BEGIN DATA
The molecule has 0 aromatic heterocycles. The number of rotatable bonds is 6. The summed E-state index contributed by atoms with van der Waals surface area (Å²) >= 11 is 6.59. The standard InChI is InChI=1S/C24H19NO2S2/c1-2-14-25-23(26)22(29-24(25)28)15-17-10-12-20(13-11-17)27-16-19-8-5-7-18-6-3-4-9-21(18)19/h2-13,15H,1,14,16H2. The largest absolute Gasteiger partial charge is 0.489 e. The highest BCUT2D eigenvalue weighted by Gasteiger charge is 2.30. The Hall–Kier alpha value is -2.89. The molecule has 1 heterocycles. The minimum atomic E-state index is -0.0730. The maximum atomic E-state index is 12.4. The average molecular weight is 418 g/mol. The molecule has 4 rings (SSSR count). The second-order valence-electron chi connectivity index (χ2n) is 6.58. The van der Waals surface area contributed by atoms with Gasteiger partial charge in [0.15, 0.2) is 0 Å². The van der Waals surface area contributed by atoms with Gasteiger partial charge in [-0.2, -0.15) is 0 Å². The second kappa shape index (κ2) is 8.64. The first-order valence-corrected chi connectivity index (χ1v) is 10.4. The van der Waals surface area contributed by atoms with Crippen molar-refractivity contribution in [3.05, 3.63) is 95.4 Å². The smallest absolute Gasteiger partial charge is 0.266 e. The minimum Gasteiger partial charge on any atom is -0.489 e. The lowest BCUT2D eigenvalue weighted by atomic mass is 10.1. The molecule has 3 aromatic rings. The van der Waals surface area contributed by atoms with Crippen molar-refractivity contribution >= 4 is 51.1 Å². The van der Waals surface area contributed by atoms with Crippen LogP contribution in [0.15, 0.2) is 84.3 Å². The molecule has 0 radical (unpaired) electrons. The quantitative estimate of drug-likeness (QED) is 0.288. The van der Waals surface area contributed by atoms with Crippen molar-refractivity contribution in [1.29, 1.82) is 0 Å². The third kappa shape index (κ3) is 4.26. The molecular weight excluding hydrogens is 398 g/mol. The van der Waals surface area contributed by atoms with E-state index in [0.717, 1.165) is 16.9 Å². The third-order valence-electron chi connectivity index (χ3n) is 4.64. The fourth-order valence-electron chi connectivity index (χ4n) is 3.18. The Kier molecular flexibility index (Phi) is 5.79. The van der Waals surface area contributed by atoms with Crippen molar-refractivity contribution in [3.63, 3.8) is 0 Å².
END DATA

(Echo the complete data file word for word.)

The molecule has 0 aromatic heterocycles. The number of rotatable bonds is 6. The summed E-state index contributed by atoms with van der Waals surface area (Å²) >= 11 is 6.59. The standard InChI is InChI=1S/C24H19NO2S2/c1-2-14-25-23(26)22(29-24(25)28)15-17-10-12-20(13-11-17)27-16-19-8-5-7-18-6-3-4-9-21(18)19/h2-13,15H,1,14,16H2. The largest absolute Gasteiger partial charge is 0.489 e. The highest BCUT2D eigenvalue weighted by Gasteiger charge is 2.30. The Hall–Kier alpha value is -2.89. The molecule has 1 heterocycles. The minimum atomic E-state index is -0.0730. The maximum atomic E-state index is 12.4. The average molecular weight is 418 g/mol. The molecule has 4 rings (SSSR count). The second-order valence-electron chi connectivity index (χ2n) is 6.58. The van der Waals surface area contributed by atoms with Gasteiger partial charge in [0.15, 0.2) is 0 Å². The van der Waals surface area contributed by atoms with Gasteiger partial charge in [-0.2, -0.15) is 0 Å². The second kappa shape index (κ2) is 8.64. The first-order valence-corrected chi connectivity index (χ1v) is 10.4. The van der Waals surface area contributed by atoms with Crippen molar-refractivity contribution in [3.05, 3.63) is 95.4 Å². The smallest absolute Gasteiger partial charge is 0.266 e. The minimum Gasteiger partial charge on any atom is -0.489 e. The lowest BCUT2D eigenvalue weighted by atomic mass is 10.1. The molecule has 3 aromatic rings. The van der Waals surface area contributed by atoms with Crippen molar-refractivity contribution >= 4 is 51.1 Å². The van der Waals surface area contributed by atoms with Crippen LogP contribution in [0.15, 0.2) is 84.3 Å². The molecule has 0 radical (unpaired) electrons. The quantitative estimate of drug-likeness (QED) is 0.288. The van der Waals surface area contributed by atoms with Crippen molar-refractivity contribution in [1.29, 1.82) is 0 Å². The third kappa shape index (κ3) is 4.26. The molecular weight excluding hydrogens is 398 g/mol. The van der Waals surface area contributed by atoms with E-state index in [0.717, 1.165) is 16.9 Å². The third-order valence-electron chi connectivity index (χ3n) is 4.64. The fourth-order valence-electron chi connectivity index (χ4n) is 3.18. The Kier molecular flexibility index (Phi) is 5.79. The van der Waals surface area contributed by atoms with Crippen molar-refractivity contribution in [3.63, 3.8) is 0 Å².